Also, you mentioned being confused about fat intake and it's relation to turning you into a gelatinous mass. On the whole, "fat in = fat body" isn't true, not directly (correct me if I'm wrong, fellas). Again, it's about proportions. For example, I'm aiming for protein being about 36% of my diet (by calories) and the rest being split evenly between fats and carbs. By weight the numbers are different, of course, I think 43% protein, 17% fats, and 39% carbs (in grams, if that matters). My goals and priorities set me on a "err on the side of eating more" bias because I'm more concerned with building muscle than losing body fat, but that's just me.

    The more I try to research the stuff, the more I realize how much there is to it, and you really need to speak to a professional to nail it down, but I hope this post help you at least fill in some of the grey areas you asked about.
  • Posted by a hidden member.
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    Apr 08, 2008 1:27 PM GMT
    On the Fat intake.

    Fat intake should always be between 15-30% of your daily calories.

    Not all fats are created equal.

    EFAs like Flax Seed Oil are actually Thermogenic and help you burn fat. They also help prevent immflamation and lubricate joints.

    Also if you are "Cutting" (getting more defined while RETAINING the musclemass you already have) you'll need to get your energy from somewhere since you're on reduced calories.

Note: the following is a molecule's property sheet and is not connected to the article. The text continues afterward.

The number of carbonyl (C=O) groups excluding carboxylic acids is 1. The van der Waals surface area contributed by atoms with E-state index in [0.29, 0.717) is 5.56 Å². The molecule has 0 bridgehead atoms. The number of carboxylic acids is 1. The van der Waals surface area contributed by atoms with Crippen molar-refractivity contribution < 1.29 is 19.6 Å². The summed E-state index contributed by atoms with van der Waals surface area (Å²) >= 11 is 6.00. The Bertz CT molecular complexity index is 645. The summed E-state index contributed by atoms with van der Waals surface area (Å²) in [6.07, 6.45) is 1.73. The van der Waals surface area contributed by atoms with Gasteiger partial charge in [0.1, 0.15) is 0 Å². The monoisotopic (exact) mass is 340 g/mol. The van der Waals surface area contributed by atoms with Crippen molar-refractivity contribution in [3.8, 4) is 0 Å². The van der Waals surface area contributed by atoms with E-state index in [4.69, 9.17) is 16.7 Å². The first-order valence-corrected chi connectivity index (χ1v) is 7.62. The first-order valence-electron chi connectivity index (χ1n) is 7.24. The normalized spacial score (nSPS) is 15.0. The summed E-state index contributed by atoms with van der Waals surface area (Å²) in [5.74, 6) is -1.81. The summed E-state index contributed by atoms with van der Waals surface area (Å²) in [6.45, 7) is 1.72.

Typically, you want to supplement with EFAs/Flax if you aren't getting enough healthy fats from your diet. (Eating fish 2 x a week such as Salmon).

    A good guide is 1 tablespoon for every 75lbs of body weight. A tablespoon of flax has about 14 grams of fat and 130 calories. Just make sure you add those into your 3500 calorie daily total.

    Cutting wise, you need to be in a calorie deficit. Most give the banner "-500" calories a day, but depending on your metabolism and size that might be too steep a cut. So go by -10% of your BMR or -15%.
    You should lose about 1 to 2 lbs a week. (You won't lose all 100% fat, you'll lose muscle too)

    Bulking wise, you need to be in a calorie surplus. Again adding 500+ calories each day may put on more fat than muscle. So I again would add calories in small doses such as +10% or +15%.
    You should gain about .5 to 2lbs a week. (Again not all muscle, some will be fat)

    Hope that helped,